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Vintage and Classic Car Care
Normal Care | Winter Storage | Extended Storage | Spring Start-Up
Start-Up After Extended Storage | Auto Parts Vendors | Car Restoration Supplies

Virtually from the day your car left the factory, it began to deteriorate. The Sun began the process of drying out and fading your roof covering, upholstery, and carpet. And teamed up with pollution, the oxidation process also started to take its toll on your shiny new paint. If you lived near the ocean, salt water droplets in the air started to attack your factory rustproofing. In colder climates, where salt and chemicals are frequently used on roads, your car was under attack top and bottom, as the forward motion of your car literally sandblasted the underside with salt and chemicals.

Sounds depressing, doesn't it? Automobile manufacturers have come a long way over the years to improve the durability of auto bodies and paint. Does anyone remember the 1965 Ford ad, "Ford Motor Company is putting salt on a bird's tail"? The ad stated that day in and day out, gallons of salt water drenched top, bottom and sides of a 1965 Thunderbird. Ford wanted to prove how good its rustproofing was. Well, maybe it was great for 1965, but a lot of Thunderbirds from that year have given way to the devastating effects of rust. The car manufacturers aren't solely responsible for preventing rust. The car owner has an obligation as well. But where do you start?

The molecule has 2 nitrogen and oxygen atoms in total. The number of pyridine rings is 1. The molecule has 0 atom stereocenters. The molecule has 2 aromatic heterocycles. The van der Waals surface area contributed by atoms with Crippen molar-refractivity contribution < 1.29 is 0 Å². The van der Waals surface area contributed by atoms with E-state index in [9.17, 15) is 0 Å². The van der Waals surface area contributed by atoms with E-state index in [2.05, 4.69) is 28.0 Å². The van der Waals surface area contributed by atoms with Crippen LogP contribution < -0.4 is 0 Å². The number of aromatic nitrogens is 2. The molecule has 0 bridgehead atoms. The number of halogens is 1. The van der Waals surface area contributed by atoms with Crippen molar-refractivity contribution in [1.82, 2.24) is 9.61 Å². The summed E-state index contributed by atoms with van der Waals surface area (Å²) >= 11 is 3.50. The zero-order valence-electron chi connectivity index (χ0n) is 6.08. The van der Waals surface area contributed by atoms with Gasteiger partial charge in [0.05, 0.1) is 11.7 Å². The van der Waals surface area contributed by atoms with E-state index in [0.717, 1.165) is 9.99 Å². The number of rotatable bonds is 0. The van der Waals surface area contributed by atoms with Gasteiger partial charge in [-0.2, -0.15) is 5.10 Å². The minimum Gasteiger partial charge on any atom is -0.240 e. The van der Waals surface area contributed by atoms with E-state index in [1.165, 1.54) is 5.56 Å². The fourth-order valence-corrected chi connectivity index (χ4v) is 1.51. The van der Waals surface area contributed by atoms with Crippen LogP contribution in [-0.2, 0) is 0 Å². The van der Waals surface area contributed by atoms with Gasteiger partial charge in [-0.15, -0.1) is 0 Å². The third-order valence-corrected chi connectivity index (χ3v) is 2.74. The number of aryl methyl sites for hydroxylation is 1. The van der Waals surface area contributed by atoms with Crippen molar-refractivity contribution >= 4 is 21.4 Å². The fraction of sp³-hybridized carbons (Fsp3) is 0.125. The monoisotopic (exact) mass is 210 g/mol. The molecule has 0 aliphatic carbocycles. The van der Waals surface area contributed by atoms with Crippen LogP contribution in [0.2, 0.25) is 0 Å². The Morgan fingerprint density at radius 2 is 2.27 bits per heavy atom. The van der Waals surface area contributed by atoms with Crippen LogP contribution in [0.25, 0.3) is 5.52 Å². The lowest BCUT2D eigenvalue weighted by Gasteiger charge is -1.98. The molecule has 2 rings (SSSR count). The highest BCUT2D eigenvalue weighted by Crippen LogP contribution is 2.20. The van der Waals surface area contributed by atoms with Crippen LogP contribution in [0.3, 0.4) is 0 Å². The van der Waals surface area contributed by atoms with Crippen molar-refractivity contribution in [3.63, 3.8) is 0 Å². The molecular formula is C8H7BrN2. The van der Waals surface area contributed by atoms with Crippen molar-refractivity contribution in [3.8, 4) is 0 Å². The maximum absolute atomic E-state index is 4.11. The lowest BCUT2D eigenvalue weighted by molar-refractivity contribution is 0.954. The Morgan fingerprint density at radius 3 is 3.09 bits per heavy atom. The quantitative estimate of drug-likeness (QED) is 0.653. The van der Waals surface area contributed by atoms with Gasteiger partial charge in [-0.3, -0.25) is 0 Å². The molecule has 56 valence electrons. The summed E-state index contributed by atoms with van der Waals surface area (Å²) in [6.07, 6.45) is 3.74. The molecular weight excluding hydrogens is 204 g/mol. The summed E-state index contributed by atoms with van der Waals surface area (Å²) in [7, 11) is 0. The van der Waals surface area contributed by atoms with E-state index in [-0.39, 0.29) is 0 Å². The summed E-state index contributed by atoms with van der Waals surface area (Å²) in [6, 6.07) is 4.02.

Automotive Mileposts has gathered a few tips from the experts to help you maintain your vintage car in top condition. There are always differing opinions as to what is "correct", but we feel the common sense tips listed here will contribute to the overall durability and your enjoyment of your car.

Normal Care

(Car driven regularly)

1. Drive your car. Letting it sit for extended periods of time is not good for it. Seals dry up, tires develop flat spots, gasoline goes bad, and lubricants break down. If you must store your car for extended periods (longer than six months), there is a lengthy list of things you must do to protect your investment. Contact a professional and follow their advice on what steps to take for long term storage, or follow the recommendations below. For shorter periods, try to drive your car every couple of weeks. Start it, let it warm up a little, and drive slowly the first few miles until it is completely warmed up. Even driving it around the block for 30 minutes or so will allow all of the fluids to circulate, your oil filter can remove any sediment or sludge that may have started to develop in the engine, etc. Check the tailpipe outlet to ensure it is hot, this will burn off any moisture in your exhaust system. If you have air conditioning turn it on (if the temperature is above freezing), and let it run for a few minutes. This helps to maintain it in top condition. Power windows should be raised and lowered too. This helps keep the lubricant in the window tracks and channels pliable. Be sure to check your taillights before you enter a public street. You don't want your car totalled because of a bad switch and an inattentive driver behind you. Many of the older cars we see on the road, beautifully restored, don't have brake lights! Get them fixed before you drive your car.